A Kirklees church has remembered the two sons of a former vicar who were killed in the Battle of the Somme.
The Rev T D Hyde, vicar of Whitechapel Church in Cleckheaton between 1893 and 1926, lost Charles and Eustace.
Lt Eustace Emile Hyde was killed in action October 12, 1916, age 23 while serving with the 4th Royal Irish Fusiliers and is buried about a mile from where he fell.
He was shot dead by German machine gun fire on the enemy parapet while gallantly leading his platoon into action at Lesboeufs. The fire was so intense that his comrades could not recover his body.
2nd Lt Charles Stewart Hyde, 16th West Yorkshire Regiment (1st Bradford Pals), was killed in action on the opening day of the battle, July 1, 1916, aged 25 and is listed on the Thiepval Memorial to the Missing. His body was never found.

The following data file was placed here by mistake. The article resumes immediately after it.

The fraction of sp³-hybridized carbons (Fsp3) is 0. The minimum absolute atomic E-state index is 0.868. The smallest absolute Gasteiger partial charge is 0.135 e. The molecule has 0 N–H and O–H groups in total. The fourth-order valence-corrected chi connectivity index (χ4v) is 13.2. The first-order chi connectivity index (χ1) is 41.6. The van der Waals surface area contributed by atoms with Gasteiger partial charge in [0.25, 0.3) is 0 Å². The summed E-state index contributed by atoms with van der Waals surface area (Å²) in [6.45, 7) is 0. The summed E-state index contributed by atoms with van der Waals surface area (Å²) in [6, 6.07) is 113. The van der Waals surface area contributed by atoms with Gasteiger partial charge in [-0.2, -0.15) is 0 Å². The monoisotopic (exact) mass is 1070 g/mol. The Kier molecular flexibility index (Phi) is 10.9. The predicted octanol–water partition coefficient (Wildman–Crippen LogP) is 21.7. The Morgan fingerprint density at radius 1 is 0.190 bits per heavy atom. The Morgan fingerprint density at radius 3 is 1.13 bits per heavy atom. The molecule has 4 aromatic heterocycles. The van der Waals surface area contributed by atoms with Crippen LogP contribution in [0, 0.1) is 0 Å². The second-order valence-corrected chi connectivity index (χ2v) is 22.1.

July 1 was the blackest day in British military history when 20,000 men were killed and another 37,000 wounded, mostly within minutes of leaving their trenches.
The Bradford and Leeds Pals were almost completely annihilated in front of the fortified village of Serre at the north of the Somme battlefield.
A letter to the family from a colleague states that 2nd Lt Hyde was leading his platoon over the top but he was wounded in the arm and leg before he had gone 100 yards.
He refused to go back, stating that “he would see the job through.” Eventually his leg was bound and he was dragged to a shellhole but while sitting there with two other wounded soldiers, encouraging his men, a shell exploded, killing them all instantly. What was left of his body was never found.
Both brothers lived at Whitechapel Church vicarage in Cleckheaton and a stained-glass window in their memory was installed in Whitechapel Church at the end of the war, paid for by subscriptions from the parishioners.